Hammer Toe Symptoms

HammertoeOverview

hammertoe is caused when the middle joint (PIP) bends down towards the floor (flexion). To compensate, the joints above and below (MTP, DIP) bend up (hyperextend). The result is that the middle part of the toe lifts up. Hammertoe is the most common deformity of the lesser toes (i.e. not the big toe). It tends to only affect one toe, most commonly the second.

Causes

Shoes that narrow toward the toe may make your forefoot look smaller. But they also push the smaller toes into a flexed (bent) position. The toes rub against the shoe, leading to the formation of corns and calluses, which further aggravate the condition. A higher heel forces the foot down and squishes the toes against the shoe, increasing the pressure and the bend in the toe. Eventually, the toe muscles become unable to straighten the toe, even when there is no confining shoe.

Hammer ToeSymptoms

The most obvious symptom of hammertoe is the bent, hammer-like or claw-like appearance of one or more of your toes. Typically, the proximal joint of a toe will be bending upward and the distal joint will be bending downward. In some cases, both joints may bend downward, causing the toes to curl under the foot. In the variation of mallet toe, only the distal joint bends downward. Other symptoms may include Pain and stiffness during movement of the toe, Painful corns on the tops of the toe or toes from rubbing against the top of the shoe's toe box, Painful calluses on the bottoms of the toe or toes, Pain on the bottom of the ball of the foot, Redness and swelling at the joints. If you have any of these symptoms, especially the hammer shape, pain or stiffness in a toe or toes, you should consider consulting your physician. Even if you're not significantly bothered by some of these symptoms, the severity of a hammertoe can hammertoes become worse over time and should be treated as soon as possible. Up to a point hammertoes can be treated without surgery and should be taken care of before they pass that point. After that, surgery may be the only solution.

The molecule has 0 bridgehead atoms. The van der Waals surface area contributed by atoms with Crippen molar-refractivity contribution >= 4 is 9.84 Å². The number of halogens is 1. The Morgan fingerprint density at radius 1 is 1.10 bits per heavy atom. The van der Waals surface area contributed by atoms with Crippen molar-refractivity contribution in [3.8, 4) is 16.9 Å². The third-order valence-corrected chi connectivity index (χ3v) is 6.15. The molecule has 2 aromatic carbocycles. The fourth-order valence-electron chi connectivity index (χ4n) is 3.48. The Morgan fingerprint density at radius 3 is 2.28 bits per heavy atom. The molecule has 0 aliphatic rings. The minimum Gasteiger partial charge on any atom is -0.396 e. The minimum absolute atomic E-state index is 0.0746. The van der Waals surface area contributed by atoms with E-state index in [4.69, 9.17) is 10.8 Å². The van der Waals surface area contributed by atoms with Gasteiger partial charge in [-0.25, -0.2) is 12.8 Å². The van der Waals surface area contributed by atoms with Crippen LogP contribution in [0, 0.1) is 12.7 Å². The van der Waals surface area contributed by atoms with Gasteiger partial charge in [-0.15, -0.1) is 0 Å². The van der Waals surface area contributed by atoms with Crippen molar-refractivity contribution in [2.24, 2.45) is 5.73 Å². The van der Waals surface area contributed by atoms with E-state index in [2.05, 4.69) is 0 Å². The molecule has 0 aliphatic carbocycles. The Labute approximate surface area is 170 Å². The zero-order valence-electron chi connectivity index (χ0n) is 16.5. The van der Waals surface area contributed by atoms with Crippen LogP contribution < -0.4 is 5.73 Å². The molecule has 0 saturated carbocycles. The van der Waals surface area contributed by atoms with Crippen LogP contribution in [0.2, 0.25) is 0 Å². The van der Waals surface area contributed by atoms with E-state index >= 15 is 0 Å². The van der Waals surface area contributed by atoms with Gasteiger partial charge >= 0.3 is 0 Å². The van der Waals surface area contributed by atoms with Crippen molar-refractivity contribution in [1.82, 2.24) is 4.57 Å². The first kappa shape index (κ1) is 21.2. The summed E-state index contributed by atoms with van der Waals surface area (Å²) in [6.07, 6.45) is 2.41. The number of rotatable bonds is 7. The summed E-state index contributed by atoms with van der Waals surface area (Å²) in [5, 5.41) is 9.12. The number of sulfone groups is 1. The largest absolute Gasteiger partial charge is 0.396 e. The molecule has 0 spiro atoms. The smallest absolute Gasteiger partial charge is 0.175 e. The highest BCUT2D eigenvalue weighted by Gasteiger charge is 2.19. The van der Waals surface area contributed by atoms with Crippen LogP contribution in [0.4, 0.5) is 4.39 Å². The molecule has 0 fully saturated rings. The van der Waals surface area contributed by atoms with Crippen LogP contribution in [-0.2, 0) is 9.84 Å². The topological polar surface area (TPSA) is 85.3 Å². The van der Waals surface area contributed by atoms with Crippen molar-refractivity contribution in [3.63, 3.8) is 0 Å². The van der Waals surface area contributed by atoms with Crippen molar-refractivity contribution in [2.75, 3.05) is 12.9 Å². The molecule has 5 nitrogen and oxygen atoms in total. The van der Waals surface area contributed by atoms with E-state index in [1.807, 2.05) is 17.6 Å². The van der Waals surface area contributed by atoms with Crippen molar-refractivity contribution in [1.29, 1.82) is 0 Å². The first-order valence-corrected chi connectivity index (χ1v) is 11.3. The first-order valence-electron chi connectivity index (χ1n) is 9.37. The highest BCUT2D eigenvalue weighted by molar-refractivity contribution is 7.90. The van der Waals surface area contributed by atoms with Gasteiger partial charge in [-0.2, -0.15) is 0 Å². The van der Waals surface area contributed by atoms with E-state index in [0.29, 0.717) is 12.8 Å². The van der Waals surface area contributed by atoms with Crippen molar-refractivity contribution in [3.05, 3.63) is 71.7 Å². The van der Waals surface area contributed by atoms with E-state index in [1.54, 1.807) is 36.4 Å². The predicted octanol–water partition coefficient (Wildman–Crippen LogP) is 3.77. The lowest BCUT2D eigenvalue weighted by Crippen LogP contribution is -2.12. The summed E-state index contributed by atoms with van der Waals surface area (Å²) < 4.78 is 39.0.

Diagnosis

Most health care professionals can diagnose hammertoe simply by examining your toes and feet. X-rays of the feet are not needed to diagnose hammertoe, but they may be useful to look for signs of some types of arthritis (such as rheumatoid arthritis) or other disorders that can cause hammertoe. If the deformed toe is very painful, your doctor may recommend that you have a fluid sample withdrawn from the joint with a needle so the fluid can be checked for signs of infection or gout (arthritis from crystal deposits).

Non Surgical Treatment

Apply a commercial, nonmedicated hammertoe pad around the bony prominence of the hammertoe. This will decrease pressure on the area. Wear a shoe with a deep toe box. If the hammertoe becomes inflamed and painful, apply ice packs several times a day to reduce swelling. Avoid heels more than two inches tall. A loose-fitting pair of shoes can also help protect the foot while reducing pressure on the affected toe, making walking a little easier until a visit to your podiatrist can be arranged. It is important to remember that, while this treatment will make the hammertoe feel better, it does not cure the condition. A trip to the podiatric physician?s office will be necessary to repair the toe to allow for normal foot function. Avoid wearing shoes that are too tight or narrow. Children should have their shoes properly fitted on a regular basis, as their feet can often outgrow their shoes rapidly. See your podiatric physician if pain persists.

Surgical Treatment

In advanced cases in which the toe has become stiff and permanently bent, the toe can be straightened with surgery. One type of surgery involves removing a small section of the toe bone to allow the toe to lie flat. Surgery for hammertoe usually is classified as a cosmetic procedure. Cosmetic foot surgeries sometimes cause complications such as pain or numbness, so it?s better to treat the problem with a shoe that fits properly.

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